There are now three new steps in the import process. Before you even bring your imported car into the State, you'll have to fill out a Customs Declaration Form. That done, you can then arrange for the carriage of your car from the UK to Ireland, and book your VRT inspection at your nearest NCT centre (as before, you have a week from the date of arrival to make that booking, and 30 days from the date of arrival to complete the process, although there may be some leniency in that right now given the delays getting appointments at NCT centres in recent years).

So, you get the inspection done, and then pay your VRT and NOx levy as before. There are, however, two added charges to pay, and they will likely upend the market for imported cars.

The first is a ten per cent import duty (sometimes called customs duty). That's calculated on the price you paid for the car, plus the costs of bringing it into the country.

The second, much bigger charge, is VAT. Previously, you only paid VAT on new cars, or cars that were less than six months old, or had fewer than 6,000km on the clock. Now, if you're importing from Great Britain (and that's a distinction we'll come back to in a minute) you pay 23 per cent on ALL imported cars, regardless of age or mileage.

There are some exceptions. That ten per cent import duty can be avoided if the car you're importing is substantially built in the UK, but the rules are incredibly complex. This is direct from the Revenue Commissioners: "The EU-UK Trade and Cooperation Agreement (TCA) eliminated tariff duties for trade between the EU and Great Britain where the relevant rules of origin are met. This means that if vehicles which are of UK origin are imported, then a zero per cent duty applies, whereas duty of ten per cent applies to vehicles which are not of UK origin. In certain instances, Returned Goods Relief may apply where the vehicles were originally exported from the EU and have not been altered and are re-imported within three years of export from the EU. In specific circumstances, relief from VAT may also apply where the goods are re-imported into the EU by the same economic entity that originally exported the goods out of the EU."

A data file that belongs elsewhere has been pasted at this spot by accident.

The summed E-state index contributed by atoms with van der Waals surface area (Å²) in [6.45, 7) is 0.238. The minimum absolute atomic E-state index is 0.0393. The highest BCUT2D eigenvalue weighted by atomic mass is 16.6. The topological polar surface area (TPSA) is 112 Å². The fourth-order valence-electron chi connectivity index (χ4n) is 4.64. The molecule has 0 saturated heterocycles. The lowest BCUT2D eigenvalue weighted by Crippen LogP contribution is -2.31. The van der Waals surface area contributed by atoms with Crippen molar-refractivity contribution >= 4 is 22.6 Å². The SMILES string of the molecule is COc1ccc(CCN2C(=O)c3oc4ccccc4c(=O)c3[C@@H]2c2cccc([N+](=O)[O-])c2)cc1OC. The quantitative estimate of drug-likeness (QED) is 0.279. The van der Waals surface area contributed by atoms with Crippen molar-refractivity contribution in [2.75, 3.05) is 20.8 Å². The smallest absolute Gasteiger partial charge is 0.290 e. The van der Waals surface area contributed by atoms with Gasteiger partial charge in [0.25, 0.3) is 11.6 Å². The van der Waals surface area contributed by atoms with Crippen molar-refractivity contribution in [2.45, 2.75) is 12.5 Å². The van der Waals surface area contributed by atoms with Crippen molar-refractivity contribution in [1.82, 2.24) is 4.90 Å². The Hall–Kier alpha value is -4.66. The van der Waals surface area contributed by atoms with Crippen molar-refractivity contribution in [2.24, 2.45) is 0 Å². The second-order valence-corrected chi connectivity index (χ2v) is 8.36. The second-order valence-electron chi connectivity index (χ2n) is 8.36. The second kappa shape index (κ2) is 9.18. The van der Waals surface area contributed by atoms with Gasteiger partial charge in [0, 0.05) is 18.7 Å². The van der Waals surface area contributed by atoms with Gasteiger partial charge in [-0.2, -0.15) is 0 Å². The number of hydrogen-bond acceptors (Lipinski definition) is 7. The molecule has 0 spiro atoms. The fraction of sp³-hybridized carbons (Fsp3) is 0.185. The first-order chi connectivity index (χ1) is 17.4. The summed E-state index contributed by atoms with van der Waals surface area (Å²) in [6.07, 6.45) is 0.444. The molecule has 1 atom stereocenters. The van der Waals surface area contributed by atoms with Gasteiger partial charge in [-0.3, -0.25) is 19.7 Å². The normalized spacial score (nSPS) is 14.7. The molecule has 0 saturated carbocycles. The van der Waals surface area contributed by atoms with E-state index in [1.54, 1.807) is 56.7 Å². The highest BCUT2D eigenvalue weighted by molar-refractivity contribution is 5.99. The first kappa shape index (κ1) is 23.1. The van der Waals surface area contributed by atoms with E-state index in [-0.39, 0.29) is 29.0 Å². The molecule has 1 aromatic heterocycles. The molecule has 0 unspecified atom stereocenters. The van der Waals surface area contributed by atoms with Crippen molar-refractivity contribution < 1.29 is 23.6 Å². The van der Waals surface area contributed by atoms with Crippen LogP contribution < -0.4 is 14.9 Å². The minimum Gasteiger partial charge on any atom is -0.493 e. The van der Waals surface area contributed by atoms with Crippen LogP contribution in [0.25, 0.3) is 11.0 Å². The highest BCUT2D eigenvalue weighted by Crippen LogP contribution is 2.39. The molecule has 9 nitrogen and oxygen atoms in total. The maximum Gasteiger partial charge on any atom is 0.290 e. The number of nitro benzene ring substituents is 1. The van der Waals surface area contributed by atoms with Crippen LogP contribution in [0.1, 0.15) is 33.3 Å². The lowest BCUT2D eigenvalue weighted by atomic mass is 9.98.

Import duty will also apply to cars built in the EU, but sold in the first instance into the UK, unless that car has 55 per cent of its value originating in the UK (which is unlikely).

Initially, there was a major exception - if you were importing a car from Northern Ireland. At first, that allowed you to avoid the ten per cent import duty altogether, and the VAT payment reverted to the old system - you'd only pay it on new or nearly new cars.

However, following the introduction of the Windsor Framework, which sought to iron out issues surrounding Northern Ireland and its half-in, half-out position with the EU, there have been changes to the system, and there's now a cutoff date if you want to import a car from Northern Ireland that's both VAT and import duty-free.

According to Revenue: "The length of time a car is in Northern Ireland is not a determining factor as to whether VAT and customs duty, if applicable, are due when the car is imported into the State. Cars already registered in Northern Ireland prior to 31 December 2020 and cars properly and validly imported and registered for the first time in Northern Ireland can be imported into the State without customs formalities i.e. the process remains exactly as it was prior to 1 January 2021."

If the car you're looking at was brought into Northern Ireland after January 1, 2021, it will now be necessary to pay both VAT and import duties when the car comes into Ireland.

There is some potential relief, though. The UK has recently announced that car buyers shopping in the UK market and exporting their cars to the EU will be able to claw back some of the original UK VAT - this is called the Second-Hand Motor Vehicle Payment Scheme (SHMVPS). The paperwork for this is pretty complex, and it's really aimed more at car dealers than individual buyers, but it should alleviate at least some of the cost of importing a car. It's estimated that the first VAT repayments will be made in August 2023.

According to Revenue: "The new scheme allows car dealers who are VAT registered in Northern Ireland and other member states to reclaim the VAT element of the vehicle cost if the vehicle is purchased in Great Britain and removed or exported from there by the purchaser or by the Great Britain dealer. This means that Irish car dealers will now be in the same position as Northern Irish car dealers when purchasing a qualifying vehicle from Great Britain."

Now, it's worth remembering that Revenue constantly reviews and updates the regulations surrounding imported cars, so make sure you look at the Revenue website for the most up-to-date guidance if you're thinking of importing a used car. It's worth ringing the Revenue helpline for specific advice too, just to make sure that you know where you stand before making any purchase.

Further reading

How Much VRT is Paid in Ireland?
Guide to Importing a Car From Northern Ireland
Motor Road Tax Prices in Ireland Explained